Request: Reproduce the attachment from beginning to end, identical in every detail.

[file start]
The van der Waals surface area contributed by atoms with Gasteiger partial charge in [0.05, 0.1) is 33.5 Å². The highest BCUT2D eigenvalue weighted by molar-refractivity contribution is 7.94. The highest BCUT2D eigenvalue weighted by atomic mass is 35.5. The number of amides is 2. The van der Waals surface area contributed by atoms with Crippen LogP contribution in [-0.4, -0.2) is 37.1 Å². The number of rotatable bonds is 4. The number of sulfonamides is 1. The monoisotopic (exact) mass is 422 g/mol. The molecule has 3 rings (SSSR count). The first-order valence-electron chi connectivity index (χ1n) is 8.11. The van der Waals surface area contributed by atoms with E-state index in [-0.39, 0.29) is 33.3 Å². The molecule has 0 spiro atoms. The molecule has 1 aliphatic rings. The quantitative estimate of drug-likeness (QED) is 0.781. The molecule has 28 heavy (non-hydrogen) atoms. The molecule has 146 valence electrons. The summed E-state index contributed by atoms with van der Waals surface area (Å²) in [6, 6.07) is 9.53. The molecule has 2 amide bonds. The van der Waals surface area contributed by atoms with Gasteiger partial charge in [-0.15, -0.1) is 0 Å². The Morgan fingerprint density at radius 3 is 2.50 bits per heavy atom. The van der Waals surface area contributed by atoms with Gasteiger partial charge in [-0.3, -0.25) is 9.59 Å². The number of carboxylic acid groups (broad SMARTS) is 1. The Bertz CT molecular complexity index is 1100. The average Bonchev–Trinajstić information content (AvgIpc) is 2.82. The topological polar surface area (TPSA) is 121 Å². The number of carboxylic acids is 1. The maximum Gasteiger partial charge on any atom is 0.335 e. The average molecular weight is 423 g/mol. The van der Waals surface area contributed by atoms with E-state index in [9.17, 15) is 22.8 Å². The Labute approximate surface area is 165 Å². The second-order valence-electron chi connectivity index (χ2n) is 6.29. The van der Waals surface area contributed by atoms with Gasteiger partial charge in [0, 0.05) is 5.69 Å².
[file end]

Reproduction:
The van der Waals surface area contributed by atoms with Gasteiger partial charge in [0.05, 0.1) is 33.5 Å². The highest BCUT2D eigenvalue weighted by molar-refractivity contribution is 7.94. The highest BCUT2D eigenvalue weighted by atomic mass is 35.5. The number of amides is 2. The van der Waals surface area contributed by atoms with Crippen LogP contribution in [-0.4, -0.2) is 37.1 Å². The number of rotatable bonds is 4. The number of sulfonamides is 1. The monoisotopic (exact) mass is 422 g/mol. The molecule has 3 rings (SSSR count). The first-order valence-electron chi connectivity index (χ1n) is 8.11. The van der Waals surface area contributed by atoms with E-state index in [-0.39, 0.29) is 33.3 Å². The molecule has 0 spiro atoms. The molecule has 1 aliphatic rings. The quantitative estimate of drug-likeness (QED) is 0.781. The molecule has 28 heavy (non-hydrogen) atoms. The molecule has 146 valence electrons. The summed E-state index contributed by atoms with van der Waals surface area (Å²) in [6, 6.07) is 9.53. The molecule has 2 amide bonds. The van der Waals surface area contributed by atoms with Gasteiger partial charge in [-0.15, -0.1) is 0 Å². The Morgan fingerprint density at radius 3 is 2.50 bits per heavy atom. The van der Waals surface area contributed by atoms with Gasteiger partial charge in [-0.3, -0.25) is 9.59 Å². The number of carboxylic acid groups (broad SMARTS) is 1. The Bertz CT molecular complexity index is 1100. The average Bonchev–Trinajstić information content (AvgIpc) is 2.82. The topological polar surface area (TPSA) is 121 Å². The number of carboxylic acids is 1. The maximum Gasteiger partial charge on any atom is 0.335 e. The average molecular weight is 423 g/mol. The van der Waals surface area contributed by atoms with E-state index in [9.17, 15) is 22.8 Å². The Labute approximate surface area is 165 Å². The second-order valence-electron chi connectivity index (χ2n) is 6.29. The van der Waals surface area contributed by atoms with Gasteiger partial charge in [0, 0.05) is 5.69 Å².